Ten years after the financial crisis, mortgage companies and regional/local banks are still getting hit with new breach of contract and indemnification claims related to loans sold before the crisis. The latest case in point involves demand letters that JPMorgan Chase is sending out to lenders throughout the country. The letters pertain to loans sold by originators to EMC, Bear Stearns and Chase prior to 2008. Chase then pooled those loans with loans it originated on a retail basis, depositing the pools into residential mortgage-backed securities (RMBS) trusts. Institutional investors and monoline insurers subsequently sued Chase, alleging securities fraud and other causes of action.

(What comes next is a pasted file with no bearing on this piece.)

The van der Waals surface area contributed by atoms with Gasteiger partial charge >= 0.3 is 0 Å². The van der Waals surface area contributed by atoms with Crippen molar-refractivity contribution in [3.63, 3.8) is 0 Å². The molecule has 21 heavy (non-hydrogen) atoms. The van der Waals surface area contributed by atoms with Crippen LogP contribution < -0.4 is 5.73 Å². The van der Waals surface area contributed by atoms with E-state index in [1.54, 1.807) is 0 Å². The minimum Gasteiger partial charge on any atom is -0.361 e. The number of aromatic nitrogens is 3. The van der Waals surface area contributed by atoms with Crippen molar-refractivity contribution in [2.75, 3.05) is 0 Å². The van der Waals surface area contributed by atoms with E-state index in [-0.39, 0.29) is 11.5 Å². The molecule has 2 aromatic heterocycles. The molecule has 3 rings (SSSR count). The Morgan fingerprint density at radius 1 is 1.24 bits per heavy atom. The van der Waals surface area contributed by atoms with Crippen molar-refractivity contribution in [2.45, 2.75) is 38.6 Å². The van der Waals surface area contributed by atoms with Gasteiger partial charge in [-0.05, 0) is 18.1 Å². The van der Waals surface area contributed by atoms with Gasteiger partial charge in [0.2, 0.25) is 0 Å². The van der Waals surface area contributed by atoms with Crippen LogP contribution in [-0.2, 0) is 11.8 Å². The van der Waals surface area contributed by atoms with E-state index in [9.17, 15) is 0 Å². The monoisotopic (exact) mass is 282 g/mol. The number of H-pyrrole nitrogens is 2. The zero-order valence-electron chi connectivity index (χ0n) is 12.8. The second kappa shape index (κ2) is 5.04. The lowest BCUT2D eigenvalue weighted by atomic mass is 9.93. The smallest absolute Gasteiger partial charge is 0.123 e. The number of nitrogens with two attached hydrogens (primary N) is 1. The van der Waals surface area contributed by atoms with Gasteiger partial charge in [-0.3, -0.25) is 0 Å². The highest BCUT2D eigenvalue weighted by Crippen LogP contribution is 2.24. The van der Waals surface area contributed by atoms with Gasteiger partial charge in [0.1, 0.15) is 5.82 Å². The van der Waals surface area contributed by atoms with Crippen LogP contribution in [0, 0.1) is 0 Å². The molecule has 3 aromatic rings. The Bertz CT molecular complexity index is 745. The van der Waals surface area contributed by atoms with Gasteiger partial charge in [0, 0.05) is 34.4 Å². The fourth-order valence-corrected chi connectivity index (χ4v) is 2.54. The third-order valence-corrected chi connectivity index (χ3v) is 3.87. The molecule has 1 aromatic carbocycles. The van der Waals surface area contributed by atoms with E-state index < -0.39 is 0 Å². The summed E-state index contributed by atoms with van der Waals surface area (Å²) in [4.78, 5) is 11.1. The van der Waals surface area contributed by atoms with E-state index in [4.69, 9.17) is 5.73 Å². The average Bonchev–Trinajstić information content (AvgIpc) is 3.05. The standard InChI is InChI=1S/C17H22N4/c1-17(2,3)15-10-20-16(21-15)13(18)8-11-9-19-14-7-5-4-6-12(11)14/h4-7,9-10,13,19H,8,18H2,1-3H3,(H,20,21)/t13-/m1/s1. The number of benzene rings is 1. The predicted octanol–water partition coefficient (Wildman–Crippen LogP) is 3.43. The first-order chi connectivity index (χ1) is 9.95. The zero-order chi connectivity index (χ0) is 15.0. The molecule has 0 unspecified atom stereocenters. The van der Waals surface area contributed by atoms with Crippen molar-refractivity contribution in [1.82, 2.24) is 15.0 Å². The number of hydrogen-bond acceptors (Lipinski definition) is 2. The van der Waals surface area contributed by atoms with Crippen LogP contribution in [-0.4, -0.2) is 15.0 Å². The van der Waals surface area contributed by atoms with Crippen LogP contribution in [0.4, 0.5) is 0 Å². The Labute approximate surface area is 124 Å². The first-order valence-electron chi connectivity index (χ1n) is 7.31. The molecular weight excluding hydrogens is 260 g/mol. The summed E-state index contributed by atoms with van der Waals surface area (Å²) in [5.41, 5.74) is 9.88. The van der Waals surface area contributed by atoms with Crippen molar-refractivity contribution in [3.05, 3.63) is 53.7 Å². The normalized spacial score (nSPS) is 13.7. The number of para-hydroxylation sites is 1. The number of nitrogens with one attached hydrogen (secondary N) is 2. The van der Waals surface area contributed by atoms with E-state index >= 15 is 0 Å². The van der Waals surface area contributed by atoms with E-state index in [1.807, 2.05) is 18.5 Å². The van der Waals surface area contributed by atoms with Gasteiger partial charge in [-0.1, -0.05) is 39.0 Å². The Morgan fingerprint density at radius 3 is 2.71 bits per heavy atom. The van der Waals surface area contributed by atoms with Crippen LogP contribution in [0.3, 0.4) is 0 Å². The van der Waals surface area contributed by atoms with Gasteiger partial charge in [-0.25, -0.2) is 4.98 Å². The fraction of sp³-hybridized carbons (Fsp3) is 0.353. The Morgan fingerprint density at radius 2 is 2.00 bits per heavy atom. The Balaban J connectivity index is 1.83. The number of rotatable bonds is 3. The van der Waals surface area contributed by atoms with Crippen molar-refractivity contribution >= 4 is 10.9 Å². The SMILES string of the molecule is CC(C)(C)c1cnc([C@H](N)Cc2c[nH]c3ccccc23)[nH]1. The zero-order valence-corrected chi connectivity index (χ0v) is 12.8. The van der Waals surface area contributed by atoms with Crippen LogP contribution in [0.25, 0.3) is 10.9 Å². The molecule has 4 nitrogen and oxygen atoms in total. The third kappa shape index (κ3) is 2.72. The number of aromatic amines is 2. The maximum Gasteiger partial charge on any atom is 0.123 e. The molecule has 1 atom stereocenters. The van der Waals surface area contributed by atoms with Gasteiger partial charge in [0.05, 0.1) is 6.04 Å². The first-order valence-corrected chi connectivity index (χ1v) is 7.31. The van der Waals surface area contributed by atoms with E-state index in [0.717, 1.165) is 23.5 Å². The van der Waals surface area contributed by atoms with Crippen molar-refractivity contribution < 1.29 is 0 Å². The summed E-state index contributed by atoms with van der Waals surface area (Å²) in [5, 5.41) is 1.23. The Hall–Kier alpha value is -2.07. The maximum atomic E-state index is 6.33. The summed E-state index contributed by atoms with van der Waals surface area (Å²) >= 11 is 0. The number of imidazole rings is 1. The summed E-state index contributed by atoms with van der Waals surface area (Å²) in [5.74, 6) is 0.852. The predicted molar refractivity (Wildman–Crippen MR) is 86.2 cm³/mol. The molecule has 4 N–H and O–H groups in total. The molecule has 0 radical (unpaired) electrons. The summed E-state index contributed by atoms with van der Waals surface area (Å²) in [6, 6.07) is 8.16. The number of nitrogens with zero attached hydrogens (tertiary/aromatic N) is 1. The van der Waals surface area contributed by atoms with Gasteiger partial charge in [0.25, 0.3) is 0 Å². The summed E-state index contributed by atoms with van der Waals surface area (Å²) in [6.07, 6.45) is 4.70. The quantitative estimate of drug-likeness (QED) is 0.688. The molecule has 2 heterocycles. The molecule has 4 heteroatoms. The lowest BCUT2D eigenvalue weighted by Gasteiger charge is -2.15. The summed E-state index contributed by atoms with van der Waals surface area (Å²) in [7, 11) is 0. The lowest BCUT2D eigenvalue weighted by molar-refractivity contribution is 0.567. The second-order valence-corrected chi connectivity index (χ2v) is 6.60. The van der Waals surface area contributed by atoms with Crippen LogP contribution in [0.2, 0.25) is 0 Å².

Chase ultimately settled with 21 institutional investors for $4 billion. Now it is seeking to recoup from originators sums that it claims to be owed as a result of the settlement payments it agreed to make. The kinds of claims that Chase is making — particularly given that these are “indemnification” claims made in the aftermath of settlement of RMBS-related allegations against Chase, which structured the RMBS transactions, selected the loans for inclusion in each “pool” of loans, and made representations, warranties and other disclosures to investors and insurers about the loans that Chase selected — raise several interesting issues, and potentially strong defenses (legally and factually), for the originators now receiving the demand letters. Originators are thus well advised to carefully and thoroughly evaluate their legal options when they receive these letters. There are a lot of grounds on which to defend against this type of threatened claim.